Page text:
Brokers Break Down Inflation’s Impact On Real Estate
From corporate strategy to consumer behavior, inflation is having a profound impact on economic decision-making. The Federal Reserve and U.S. legislators have taken action to try to curb its effects and avoid a recession. In the meantime, the commercial real estate industry is not immune to inflation’s effects.
Rising costs are creating uncertainty in due diligence and financing, high competition in industrial investment and concerns about occupancy trends for offices.
Members of CORFAC International, a global network of independently owned commercial real estate firms, are helping clients navigate the implications of these macroeconomic factors on their home markets as they make real estate decisions in the months ahead.
“The rising cost of construction materials and labor are having a discernible impact on the office leasing market,” said Mason L. Capitani, principal of L. Mason Capitani/CORFAC International. “In many cases, these costs have increased 40% to 50% while office rental rates have not increased.”
He said that as a result, office space that requires major renovation is not leasing because property owners cannot make sense of the investment while tenants are typically unwilling to contribute to the cost of construction.
Capitani and other CORFAC office brokers also point to the growth of hybrid and remote work during the pandemic and the high costs of commuting as factors that may dissuade companies from making long-term office leasing decisions.
On the industrial side, the outlook is brighter due to super-charged demand from the acceleration of e-commerce. According to Todd Monahan, executive vice president of Wolf Commercial Real Estate/CORFAC International, the industrial distribution market is hyperinflated with rapidly rising rental rates and vacancy at historic lows below 3%. He said that nearly all companies in warehouse and logistics are in expansion mode.
Frank Schulz, managing principal of The Klabin Co./CORFAC International, echoes Monahan when talking about the effects of inflation and offered his prediction for capital markets in the near future.
“The effect of inflation is mitigated due to congestion and virtually zero vacancy,” Schulz said. “Rental rates have increased over 100% in the past 12 months. I anticipate rates to play a large role in capital markets over the next six months, but demand for space in a market with no space will continue to support rental rate growth.”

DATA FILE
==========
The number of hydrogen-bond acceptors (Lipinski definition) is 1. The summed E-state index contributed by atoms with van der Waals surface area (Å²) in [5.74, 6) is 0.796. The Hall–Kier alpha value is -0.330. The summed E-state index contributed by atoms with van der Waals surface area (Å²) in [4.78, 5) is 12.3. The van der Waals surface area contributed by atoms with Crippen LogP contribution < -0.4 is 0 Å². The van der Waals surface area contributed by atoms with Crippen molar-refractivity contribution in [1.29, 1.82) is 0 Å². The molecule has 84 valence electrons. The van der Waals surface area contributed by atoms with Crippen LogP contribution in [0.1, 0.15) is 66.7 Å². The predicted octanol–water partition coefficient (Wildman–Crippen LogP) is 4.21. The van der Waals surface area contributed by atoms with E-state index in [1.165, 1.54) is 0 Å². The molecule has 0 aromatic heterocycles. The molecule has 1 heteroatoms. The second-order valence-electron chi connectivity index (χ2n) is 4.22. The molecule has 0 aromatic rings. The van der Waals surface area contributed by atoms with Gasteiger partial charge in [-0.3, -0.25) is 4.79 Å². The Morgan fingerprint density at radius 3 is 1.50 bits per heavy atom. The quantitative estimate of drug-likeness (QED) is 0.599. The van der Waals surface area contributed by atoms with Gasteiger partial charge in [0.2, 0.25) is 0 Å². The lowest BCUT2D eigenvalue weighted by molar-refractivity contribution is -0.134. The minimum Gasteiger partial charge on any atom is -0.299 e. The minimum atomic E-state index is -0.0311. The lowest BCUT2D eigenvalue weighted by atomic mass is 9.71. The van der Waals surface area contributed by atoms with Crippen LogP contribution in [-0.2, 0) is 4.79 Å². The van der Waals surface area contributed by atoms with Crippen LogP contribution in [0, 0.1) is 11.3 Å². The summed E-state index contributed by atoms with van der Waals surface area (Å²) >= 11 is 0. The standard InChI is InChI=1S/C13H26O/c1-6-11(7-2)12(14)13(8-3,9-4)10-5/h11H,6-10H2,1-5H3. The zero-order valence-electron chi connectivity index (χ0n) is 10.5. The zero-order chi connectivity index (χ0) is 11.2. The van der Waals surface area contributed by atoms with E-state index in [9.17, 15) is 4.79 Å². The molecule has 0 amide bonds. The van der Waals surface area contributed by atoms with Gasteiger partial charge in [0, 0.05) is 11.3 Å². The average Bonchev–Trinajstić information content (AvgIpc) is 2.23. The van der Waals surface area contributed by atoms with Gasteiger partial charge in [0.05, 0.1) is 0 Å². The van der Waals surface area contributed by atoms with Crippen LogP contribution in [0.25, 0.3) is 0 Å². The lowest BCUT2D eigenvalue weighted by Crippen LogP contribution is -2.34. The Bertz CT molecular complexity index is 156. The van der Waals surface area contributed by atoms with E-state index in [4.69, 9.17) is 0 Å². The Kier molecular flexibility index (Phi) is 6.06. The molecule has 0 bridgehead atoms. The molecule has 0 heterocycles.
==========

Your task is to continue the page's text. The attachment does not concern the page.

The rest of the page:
Capitani said that with the exception of major port cities, the rising cost of construction has played a role in limiting speculative industrial development. As a result, industrial vacancy rates have remained extremely low while rents and sale values have increased substantially.
The retail subsector is seeing uneven repercussions from the economic trends of the past two years. Small independent retailers continue to struggle as big-box retailers offer lower prices and more options and inventory, Monahan said. Supermarket expansion by companies such as Wegmans, Whole Foods and Trader Joe’s and quality quick-service restaurants are bright spots in retail.
Though inflation may be a global concern, local market dynamics are still shaping deal volume. Inflation is having a dramatic impact on construction costs and interest rates, which is driving up both commercial and residential real estate prices, said David Boyd, managing principal of Boyd Commercial/CORFAC International.
“With the growth occurring in Texas right now, I expect prices to continue to increase in our region throughout the remainder of the year, particularly with a steady stream of relocations coming to the area driving demand,” he said.
On the development side, Charlie Thompson, managing partner at Farebrother/CORFAC International in London, said the amount of capital available to investors is driving continued activity.
“Cost of borrowing has increased,” he said. “Smaller-sized lot sales are taking longer to get any engagement, but purchasers with larger ‘war chests’ are able to carry on as normal, and trophy assets are still being traded at very confident pricing levels.”
For prospective owners and tenants, deciphering economic trends and how they intersect with local market conditions can be confusing, especially as conditions evolve with new government policies and changes in consumer behavior. Trusted advisers like those from CORFAC International can tap unique market expertise from their network that help clients make sense of what’s happening now and make forward-looking decisions.
This article was produced in collaboration between CORFAC International and Studio B. Bisnow news staff was not involved in the production of this content.
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